Gov. Tate Reeves reopens tattoo parlors, casinos

Print Share on LinkedIn More

JOHN FITZHUGH / SUN HERALD FILE

A worker wipes down one of the slot machines before the ribbon cutting at the Island View Casino Resort’s new nonsmoking casino in Gulfport on Thursday, June 21, 2018.

Gov. Tate Reeves continued to reopen Mississippi businesses on Friday by announcing that tattoo parlors and casinos can resume operations.

The state is still under the governor’s “Safer-at-Home” order until May 25, which limits in-person gatherings and retail business and restaurants’ operating capacity, but Reeves amended it to allow for additional businesses to open.

A week ago Reeves allowed restaurants to reopen at limited capacity, as well as gyms, salons and barbershops. Similar to salons, tattoo parlors can reopen immediately but are subject to strict guidelines including a requirement that customers wear a mask at all times, and facilities must be deep cleaned and sanitized prior to reopening. Businesses must limit traffic inside the building to one customer per employee, and screen employees for symptoms daily. Tattoos and piercings around the mouth are not permitted.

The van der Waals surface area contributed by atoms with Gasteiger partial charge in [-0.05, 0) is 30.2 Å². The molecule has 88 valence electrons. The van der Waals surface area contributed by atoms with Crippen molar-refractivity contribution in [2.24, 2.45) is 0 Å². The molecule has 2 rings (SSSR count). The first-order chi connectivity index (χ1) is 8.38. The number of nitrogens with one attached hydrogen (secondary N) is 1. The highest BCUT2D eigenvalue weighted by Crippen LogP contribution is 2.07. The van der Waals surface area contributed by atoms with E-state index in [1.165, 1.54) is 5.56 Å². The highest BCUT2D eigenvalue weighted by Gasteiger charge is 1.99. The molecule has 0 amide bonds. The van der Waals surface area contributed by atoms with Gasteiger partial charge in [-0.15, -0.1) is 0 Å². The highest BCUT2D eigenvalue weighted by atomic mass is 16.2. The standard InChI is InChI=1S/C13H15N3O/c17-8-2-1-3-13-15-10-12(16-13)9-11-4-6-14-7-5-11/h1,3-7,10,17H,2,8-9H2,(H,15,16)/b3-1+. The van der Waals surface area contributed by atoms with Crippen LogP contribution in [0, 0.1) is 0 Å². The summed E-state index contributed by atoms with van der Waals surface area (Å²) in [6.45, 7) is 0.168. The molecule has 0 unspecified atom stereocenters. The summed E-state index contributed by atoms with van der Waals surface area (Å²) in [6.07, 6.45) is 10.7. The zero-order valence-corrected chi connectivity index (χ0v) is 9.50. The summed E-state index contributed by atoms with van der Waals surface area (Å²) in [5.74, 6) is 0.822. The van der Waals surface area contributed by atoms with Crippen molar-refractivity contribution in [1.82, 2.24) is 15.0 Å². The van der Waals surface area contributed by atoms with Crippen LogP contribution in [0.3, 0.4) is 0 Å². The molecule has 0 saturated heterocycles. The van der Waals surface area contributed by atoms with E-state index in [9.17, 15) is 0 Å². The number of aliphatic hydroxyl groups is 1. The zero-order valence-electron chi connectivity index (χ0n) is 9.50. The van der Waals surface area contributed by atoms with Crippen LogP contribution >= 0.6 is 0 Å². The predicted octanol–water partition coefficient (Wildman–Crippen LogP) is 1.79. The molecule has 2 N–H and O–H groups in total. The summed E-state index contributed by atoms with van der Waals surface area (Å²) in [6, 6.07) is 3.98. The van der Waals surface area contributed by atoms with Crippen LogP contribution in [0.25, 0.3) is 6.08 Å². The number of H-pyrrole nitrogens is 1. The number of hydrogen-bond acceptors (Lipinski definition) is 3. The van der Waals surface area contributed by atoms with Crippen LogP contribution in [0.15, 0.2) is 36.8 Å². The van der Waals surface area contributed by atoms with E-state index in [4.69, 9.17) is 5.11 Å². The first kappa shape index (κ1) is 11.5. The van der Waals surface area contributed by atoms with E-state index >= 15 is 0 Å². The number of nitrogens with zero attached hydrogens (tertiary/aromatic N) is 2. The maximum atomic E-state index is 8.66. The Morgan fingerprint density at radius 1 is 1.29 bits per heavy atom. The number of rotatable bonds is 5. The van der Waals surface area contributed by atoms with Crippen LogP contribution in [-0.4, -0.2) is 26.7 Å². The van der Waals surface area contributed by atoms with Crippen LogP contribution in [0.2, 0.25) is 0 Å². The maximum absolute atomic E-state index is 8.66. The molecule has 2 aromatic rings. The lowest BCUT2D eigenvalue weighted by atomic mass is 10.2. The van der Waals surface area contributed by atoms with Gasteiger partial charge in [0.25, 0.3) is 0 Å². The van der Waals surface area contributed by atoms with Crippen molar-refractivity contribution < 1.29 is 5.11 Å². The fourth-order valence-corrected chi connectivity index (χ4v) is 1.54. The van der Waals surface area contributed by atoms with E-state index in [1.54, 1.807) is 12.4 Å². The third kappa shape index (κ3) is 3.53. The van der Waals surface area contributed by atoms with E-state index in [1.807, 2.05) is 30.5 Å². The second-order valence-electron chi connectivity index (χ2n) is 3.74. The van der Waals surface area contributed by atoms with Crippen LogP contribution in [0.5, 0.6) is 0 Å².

“Dance studies” are also permitted to open now under the same limitations placed on gyms, according to the order.

Reeves said he worked with the Mississippi Gaming Commission and Mississippi Department of Health to set a date for casinos to reopen, May 21.

“It will not be at full capacity and there will be social distancing rules in place, but it is progress,” he said.

Additionally, under this latest executive order restaurants that do not serve alcohol can now operate 24 hours a day. Restaurants that do serve alcohol must close by 10 p.m.

Reeves apologized for identifying businesses as essential or nonessential at all, telling reporters during his daily press conference that it was a mistake to do so.

The latest executive order “… is an effort to affirm that there is no such thing as a nonessential business to those workers who rely on its paycheck for food and shelter,” Reeves said.

The Safer-At-Home order is set to expire at 8 a.m. on May 25.